Tuesday, May 16, 2006

Planning Geography

Geography is one of our least formalized studies. We read books about the countries we visit in history. We also study geography in science. This year, in our most formalized study, we read Kon Tiki by Thor Heyerdahl and Around the World in Eighty Days by Jules Verne and plotted the course of their travels on a map. However, we frequently don't have a subject named geography on our plans. I really like plotting the course of characters on a map and reading a bit about each of the locations, but unless I find another great living geography book, we will go back to studying geography within history and science. No matter how we study geography, these are a few of the resources we use a lot:
  • World of Where is a wonderful computer map study aid, which lets you test by countries, states, provinces, or cities. View Political borders or physical world. You have the solar system, too! It even has a spoken mode for those youngest learners. All this and the price is right at only $11.95!!
  • Borderline is a fun card game that helps make connections between states in the USA or countries in Africa, Europe or the World. You don't have to know geography to play but you will definitely learn some.
  • National Geographic Magazine with all the wonderful images, maps, and thoughtful articles is still a bargain monthly geography curriculum, especially when used with the web site to find articles relating to your area of study or to locate or see a map. There are also great resources at the Xpeditions site
  • A wall map is essential and luckily we subscribe to National Geographic and get one each year.
  • Uncle Josh's Outline Maps CD-ROM is a great resource with 125 printable maps in pdf format. I like these because you get both historical maps and more recent images.
  • NEA State by State Booklist provides a listing of books that will help you read across America. I know this is no help for Canadians and Europeans.
I know I've probably forgotten something. Does anyone else have favorite resources?

7 comments:

Frankie said...

Our kitchen table world placemat has been well worth it. My son is always studying the map while eating.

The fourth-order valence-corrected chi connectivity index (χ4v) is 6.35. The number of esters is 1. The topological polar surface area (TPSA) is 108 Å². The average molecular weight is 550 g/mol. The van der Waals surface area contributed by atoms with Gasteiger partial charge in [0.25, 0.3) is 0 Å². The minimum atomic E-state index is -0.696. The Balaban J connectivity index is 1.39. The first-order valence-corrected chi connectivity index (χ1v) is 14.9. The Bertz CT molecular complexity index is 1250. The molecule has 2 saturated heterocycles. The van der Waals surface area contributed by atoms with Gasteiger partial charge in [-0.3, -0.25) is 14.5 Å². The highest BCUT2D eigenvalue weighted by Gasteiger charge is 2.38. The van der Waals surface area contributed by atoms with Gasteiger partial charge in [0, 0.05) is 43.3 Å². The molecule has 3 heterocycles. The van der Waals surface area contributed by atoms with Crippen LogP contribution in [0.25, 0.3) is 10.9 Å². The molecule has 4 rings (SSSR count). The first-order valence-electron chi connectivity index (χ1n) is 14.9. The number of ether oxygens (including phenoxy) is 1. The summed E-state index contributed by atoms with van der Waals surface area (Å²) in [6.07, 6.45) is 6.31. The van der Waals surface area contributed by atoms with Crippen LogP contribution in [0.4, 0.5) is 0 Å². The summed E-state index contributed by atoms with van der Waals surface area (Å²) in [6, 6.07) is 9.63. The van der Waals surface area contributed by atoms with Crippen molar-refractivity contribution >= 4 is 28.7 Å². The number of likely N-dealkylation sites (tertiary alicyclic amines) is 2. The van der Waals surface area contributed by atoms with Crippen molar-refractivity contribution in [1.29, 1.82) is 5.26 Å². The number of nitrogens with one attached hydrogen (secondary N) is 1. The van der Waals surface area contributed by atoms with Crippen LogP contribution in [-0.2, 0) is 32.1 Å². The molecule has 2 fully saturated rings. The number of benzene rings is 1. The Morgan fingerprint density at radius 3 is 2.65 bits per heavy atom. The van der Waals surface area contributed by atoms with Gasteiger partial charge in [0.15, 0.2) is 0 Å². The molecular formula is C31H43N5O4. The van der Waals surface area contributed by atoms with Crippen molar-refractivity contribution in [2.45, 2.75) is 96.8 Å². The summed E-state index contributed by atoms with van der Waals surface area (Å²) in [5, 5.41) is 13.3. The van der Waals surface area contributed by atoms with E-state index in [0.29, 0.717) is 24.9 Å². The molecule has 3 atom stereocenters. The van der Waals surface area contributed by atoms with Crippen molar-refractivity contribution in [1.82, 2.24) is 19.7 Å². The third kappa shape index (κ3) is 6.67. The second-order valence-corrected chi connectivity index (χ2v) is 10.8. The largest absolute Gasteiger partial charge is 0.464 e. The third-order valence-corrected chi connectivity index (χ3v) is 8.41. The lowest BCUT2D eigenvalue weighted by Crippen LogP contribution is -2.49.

I am going to get Mapping the World by Heart for next year. I was quite impressed with what I saw at their website.

My original plan was to buy the Idiot's Guide to Geography and make my own maps and worksheets. I think I'll save that for 6th or 7th grade.

I just received Uncle Josh's CD but I haven't looked at the maps yet.

We also have a geography coloring book that my coloring-phobic son will actually color.

Becky said...

I've always wanted one of the old Sonlight world map shower curtains : )

Our geography studies are very informal too, mostly the maps in the SOTW activity book, but that seems to be just dandy for the kids because as long as they have a "peg" on which to hang their geography facts, they remember so well.

As for other resources, we've been letting the kids stay up to watch the Amazing Race, which has been considerably more family friendly this round than the official Family version last time. We watch it with the atlas in front of us.

I also have the Beautiful Feet Geography lit guide, with the Holling C. Holling books, which I'd like to use when my youngest (now 5.5) is a bit older so we can all do it together.

wisteria said...

Is this a personal map placemat or a kitchen table covering one? This sounds great though you cannot put pins in it. I really like the pins.

Mapping the World does look good!

We read the Hollings books but didn't have the guides. How are those? I heard good things after I finished with my son. My daughter might like them.

Frankie said...

We actually have two personal placemats, one of the US and one a world map. Whomever sits at either of those placemats moves their plate aside and studies the map while eating. It has actually enhanced our mealtime conversations because my son asks many great questions and mom and dad will both pay attention. lol

Annette said...

ANother thing we did ws to post the world map on the wall and read books from as many countries as we could, some aloud, some silently. After a book got read, my daughter wrote the title on half slip of paper and taped it to the edge of the map, taping a piece of yarn from the paper to the country where the story took place. At the end of the year, we took a photo of the map to keep with that year's portfolio.

My favorite activity was baking chocolate chip cookie continents and drawing in the major rivers and mountain ranges with colored frosting.

Annette

wisteria said...

Oh! This is such a cool idea. I think I will hijack it for next year!!! How exciting. I've been a bit concerned about next year's geography story. Now, I know what to do. I want to get started now.

Anonymous said...

I'd like to share my favorite resource for memorizing the United States and Capitals. Visit...

http://www.rightbrainedlearner.com

There you will find a deck of flash cards that use visuals and humor to help you remember. It's a great study aid especially for those who are right-brained. Just thought I'd pass along the link.

:)